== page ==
When you reflect on your early years, what are some memories that come to mind? For some, this question may elicit feelings of warmth, security, and nostalgia. Perhaps you’re envisioning your caretakers smiling or cheering for you, playing outside with your siblings or friends, or cozying up with your family for dinners, movie nights, or other adventures. These memories may be accompanied by echoes of laughter, singing, or music.
However, some readers may view this rose-colored description skeptically, with only a portion of the discussed elements matching their experience, and others may find this portrayal completely unrealistic. There are many people with childhoods that are filled with darker memories, and in some cases, these memories outnumber the positive, happy ones. Despite the widely held misconception that children can outgrow distressing memories and experiences on their own, the pain of childhood trauma can linger for decades.
Ultimately, traumatic experiences incite strong emotions and physical reactions that persist long after the event. When thinking of trauma, most people imagine pivotal, life-changing events, such as car accidents and severe natural disasters. These are experiences that can separate an individual’s life into “before” and “after.” While these events are undoubtedly harmful to developing children, it is also important to understand how these traumatic experiences differ from complex trauma.
What is complex trauma?
Sometimes, young people are repeatedly exposed to traumatic events, and this is defined as complex trauma. Individuals experiencing complex trauma are often unable to imagine their lives without the trauma. These experiences can involve physical, sexual, or psychological abuse, neglect, community violence, parental substance abuse or conflict, and other adverse experiences (Wu, 2019). Often, survivors find it difficult to distinctively pinpoint, recall, and describe these experiences. For some, memories appear as general feelings of detachment. For others, these experiences appear as snapshots from childhood, like eating meals alone at the kitchen table and waiting for an absentee parent to return home. Altogether, the cumulative effects of these experiences have been shown to profoundly impact individuals’ long-term psychological, emotional, and physical health and well-being.
How can traumatic childhoods and uncertain futures?
The knowledge of these effects may feel overwhelming and disheartening. You may be wondering what can be done to reverse these effects. Research indicates that trauma becomes embedded in the mind and body when the emotions generated during the traumatic experience are left unprocessed. Until these emotions are addressed, they continue affecting the lives of individuals. Because children are unable to differentiate their feelings from their identities, undesirable feelings may leave many children feeling unaccepted. To effectively heal from childhood trauma, the individual must learn to recognize and process their emotions (Brandt, 2017). Complete the following exercise with small traumas and begin moving towards larger traumas once comfortable with this technique.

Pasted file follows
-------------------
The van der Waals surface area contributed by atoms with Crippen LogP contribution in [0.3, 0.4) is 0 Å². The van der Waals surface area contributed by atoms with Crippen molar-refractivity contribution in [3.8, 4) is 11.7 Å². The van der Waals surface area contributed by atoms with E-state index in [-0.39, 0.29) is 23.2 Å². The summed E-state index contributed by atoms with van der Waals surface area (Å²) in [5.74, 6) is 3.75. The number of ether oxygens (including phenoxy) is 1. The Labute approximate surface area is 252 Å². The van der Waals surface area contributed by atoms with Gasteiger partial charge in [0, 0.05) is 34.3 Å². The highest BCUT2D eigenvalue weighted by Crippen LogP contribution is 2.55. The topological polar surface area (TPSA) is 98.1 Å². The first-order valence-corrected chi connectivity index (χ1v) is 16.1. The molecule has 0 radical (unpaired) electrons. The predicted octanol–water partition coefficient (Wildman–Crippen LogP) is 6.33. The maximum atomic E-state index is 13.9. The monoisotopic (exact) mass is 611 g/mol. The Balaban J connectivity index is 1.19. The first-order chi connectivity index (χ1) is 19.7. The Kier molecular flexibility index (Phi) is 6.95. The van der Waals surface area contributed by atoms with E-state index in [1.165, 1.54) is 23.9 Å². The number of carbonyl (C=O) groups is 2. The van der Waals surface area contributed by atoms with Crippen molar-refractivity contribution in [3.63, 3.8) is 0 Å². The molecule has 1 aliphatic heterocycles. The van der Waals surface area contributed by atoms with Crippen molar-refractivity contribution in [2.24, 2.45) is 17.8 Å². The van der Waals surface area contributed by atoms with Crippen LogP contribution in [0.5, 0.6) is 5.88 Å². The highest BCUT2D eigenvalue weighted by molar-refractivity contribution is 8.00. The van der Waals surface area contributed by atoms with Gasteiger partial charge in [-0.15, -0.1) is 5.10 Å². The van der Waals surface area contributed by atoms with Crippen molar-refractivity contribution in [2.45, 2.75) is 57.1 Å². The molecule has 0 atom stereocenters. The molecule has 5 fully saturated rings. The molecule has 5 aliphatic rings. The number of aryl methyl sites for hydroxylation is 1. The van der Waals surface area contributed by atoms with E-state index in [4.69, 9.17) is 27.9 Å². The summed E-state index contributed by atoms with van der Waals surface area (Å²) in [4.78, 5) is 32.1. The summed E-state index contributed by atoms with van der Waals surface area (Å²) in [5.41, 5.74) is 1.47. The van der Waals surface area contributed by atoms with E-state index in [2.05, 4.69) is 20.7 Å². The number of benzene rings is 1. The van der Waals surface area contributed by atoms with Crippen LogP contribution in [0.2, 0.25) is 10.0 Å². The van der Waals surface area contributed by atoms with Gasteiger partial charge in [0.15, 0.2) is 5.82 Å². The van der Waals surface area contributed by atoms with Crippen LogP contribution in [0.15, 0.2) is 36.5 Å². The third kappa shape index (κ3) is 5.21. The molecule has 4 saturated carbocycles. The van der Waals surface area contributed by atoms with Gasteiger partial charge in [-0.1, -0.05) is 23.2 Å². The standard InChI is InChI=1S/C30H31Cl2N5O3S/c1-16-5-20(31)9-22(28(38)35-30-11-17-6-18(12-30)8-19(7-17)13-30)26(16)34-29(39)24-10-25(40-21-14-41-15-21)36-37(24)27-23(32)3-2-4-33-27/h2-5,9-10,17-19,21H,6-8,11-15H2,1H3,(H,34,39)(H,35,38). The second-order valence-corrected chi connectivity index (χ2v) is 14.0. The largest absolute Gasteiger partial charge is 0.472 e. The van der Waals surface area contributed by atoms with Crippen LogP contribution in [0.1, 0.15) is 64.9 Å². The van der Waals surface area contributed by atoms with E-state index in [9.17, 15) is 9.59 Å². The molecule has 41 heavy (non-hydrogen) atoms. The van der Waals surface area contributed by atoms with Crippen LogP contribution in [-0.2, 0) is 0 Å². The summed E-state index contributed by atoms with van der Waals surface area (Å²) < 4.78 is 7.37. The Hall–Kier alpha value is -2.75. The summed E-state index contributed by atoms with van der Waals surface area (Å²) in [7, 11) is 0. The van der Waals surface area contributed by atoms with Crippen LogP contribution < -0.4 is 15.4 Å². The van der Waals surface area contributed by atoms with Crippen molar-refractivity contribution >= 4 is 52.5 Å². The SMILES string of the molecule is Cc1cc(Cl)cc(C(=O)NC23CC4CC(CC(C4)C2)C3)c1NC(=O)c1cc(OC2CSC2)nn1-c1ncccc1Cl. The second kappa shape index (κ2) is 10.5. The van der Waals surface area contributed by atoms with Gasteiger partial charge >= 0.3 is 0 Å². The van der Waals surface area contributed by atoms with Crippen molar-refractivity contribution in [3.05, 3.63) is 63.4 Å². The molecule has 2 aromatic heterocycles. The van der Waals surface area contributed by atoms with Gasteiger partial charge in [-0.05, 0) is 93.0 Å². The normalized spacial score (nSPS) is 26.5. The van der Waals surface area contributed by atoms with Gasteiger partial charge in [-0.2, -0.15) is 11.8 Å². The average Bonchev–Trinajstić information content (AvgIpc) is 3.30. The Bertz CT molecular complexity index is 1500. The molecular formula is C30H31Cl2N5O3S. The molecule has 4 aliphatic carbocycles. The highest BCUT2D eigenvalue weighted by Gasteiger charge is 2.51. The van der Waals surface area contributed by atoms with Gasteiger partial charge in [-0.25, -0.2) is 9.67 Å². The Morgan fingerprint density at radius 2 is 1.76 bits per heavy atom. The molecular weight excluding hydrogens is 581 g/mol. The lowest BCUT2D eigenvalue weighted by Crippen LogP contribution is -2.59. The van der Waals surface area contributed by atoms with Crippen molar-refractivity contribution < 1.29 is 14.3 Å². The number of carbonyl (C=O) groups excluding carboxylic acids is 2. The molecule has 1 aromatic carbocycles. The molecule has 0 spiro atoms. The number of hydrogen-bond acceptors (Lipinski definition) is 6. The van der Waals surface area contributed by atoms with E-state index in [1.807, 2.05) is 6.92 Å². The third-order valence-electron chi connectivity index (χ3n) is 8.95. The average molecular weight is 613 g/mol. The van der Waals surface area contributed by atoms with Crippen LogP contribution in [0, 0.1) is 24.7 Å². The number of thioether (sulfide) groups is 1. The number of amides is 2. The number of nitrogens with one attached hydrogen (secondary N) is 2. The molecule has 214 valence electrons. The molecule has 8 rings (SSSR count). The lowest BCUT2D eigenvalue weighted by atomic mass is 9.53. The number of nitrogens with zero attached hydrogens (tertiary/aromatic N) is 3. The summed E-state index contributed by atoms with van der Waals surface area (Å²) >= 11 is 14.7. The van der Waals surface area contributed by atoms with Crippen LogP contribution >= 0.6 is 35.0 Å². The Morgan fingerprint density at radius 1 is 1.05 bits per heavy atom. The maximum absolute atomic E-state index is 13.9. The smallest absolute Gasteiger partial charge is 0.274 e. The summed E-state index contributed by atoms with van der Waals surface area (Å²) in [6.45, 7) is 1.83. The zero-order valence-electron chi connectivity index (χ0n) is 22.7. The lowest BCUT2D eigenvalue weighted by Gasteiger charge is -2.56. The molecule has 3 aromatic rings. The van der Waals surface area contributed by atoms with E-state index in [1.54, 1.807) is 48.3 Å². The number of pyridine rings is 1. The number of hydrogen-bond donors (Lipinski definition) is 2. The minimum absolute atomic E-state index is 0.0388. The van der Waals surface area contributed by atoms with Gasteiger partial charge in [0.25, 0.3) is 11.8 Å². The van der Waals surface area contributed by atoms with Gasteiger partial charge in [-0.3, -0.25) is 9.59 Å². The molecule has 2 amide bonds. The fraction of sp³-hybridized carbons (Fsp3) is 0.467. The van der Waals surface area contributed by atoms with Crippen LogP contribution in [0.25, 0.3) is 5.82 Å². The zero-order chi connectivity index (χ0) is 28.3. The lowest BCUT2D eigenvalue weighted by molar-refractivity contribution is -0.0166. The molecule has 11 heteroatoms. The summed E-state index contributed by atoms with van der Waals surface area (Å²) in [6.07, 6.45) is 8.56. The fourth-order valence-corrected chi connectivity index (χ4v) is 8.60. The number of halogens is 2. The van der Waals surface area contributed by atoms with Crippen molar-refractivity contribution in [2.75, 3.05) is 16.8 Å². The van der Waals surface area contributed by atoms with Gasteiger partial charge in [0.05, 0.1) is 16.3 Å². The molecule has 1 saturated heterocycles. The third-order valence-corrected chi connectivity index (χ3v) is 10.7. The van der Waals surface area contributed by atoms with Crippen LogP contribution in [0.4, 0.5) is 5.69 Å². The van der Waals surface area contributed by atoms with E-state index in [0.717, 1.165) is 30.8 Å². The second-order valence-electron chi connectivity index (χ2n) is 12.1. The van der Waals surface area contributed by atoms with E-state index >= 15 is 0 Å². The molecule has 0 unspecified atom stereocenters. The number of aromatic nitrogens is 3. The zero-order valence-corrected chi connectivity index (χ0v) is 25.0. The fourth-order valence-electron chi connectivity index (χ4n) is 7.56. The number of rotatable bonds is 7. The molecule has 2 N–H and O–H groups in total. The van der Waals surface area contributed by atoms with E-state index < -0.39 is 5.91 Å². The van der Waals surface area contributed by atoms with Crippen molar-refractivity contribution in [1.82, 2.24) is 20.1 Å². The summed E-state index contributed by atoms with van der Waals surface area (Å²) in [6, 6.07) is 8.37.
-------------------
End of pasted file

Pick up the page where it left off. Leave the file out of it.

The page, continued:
- Grounding: Find a relaxing, safe place, sit comfortably, and take several deep breaths. Bring your attention to your body, tense and release your muscles, allow yourself to feel connected to the ground beneath you. Imagine energy flowing from your tailbone to the center of the earth.
- Recalling: Think of a situation that has upset you recently. Revisit the sequence of events in detail and envision yourself back in this time and place. Imagine this experience with your senses.
- Sensing: Scan your body for sensations, and curiously observe each of these physical reactions. Silently describe them to yourself.
- Naming: Connect your sensations to emotions. It may be helpful to view a list of emotions before this step.
- Loving: Accept your feelings. Repeat, “I love myself for feeling _____.”
- Feeling: Allow your feelings to come and go. Observe and acknowledge them and express your emotions constructively.
- Receiving wisdom: Connect your current emotions with past experiences. Do they provide insight. Ask yourself, “What is this sensation or emotion saying to me?”
- Sharing: Discuss or write about your experiences and emotions.
- Letting go: Visualize the energy of your trauma as leaving your body.
Although this process may feel uncomfortable, this exercise can lead to a sense of empowerment.
If this exercise seems overwhelming, trauma-informed therapy is always an option. In this setting, you can learn to safely hold your emotions until you are ready to begin processing them. This treatment also allows you to rewrite your story and reclaim control over your life. As cliché as this sounds, your story belongs to you, and you have the power to rewrite its ending.
If you would like additional support navigating the realities of this time, the CSU Center for Family and Couple Therapy has registered counselors available to meet with you now. The CFCT is currently providing all Colorado residents low-cost individual, couple, and family online video sessions during daytime and evening hours to fit your schedule. To schedule an appointment, please call (970) 491-5991 or email firstname.lastname@example.org.
Brandt, A. (2017). Mindful aging: Embracing your life after 50 to find fulfillment, purpose, and joy. Eau Claire, WI: PESI Publishing & Media location.
Morin, A. (2020). Treating the effects of childhood trauma. Retrieved from https://www.verywellmind.com/what-are-the-effects-of-childhood-trauma-4147640
Wu, J. (2019). Three ways childhood trauma affects adulthood. Retrieved from https://www.psychologytoday.com/us/blog/the-savvy-psychologist/201910/three-ways-childhood-trauma-affects-adulthood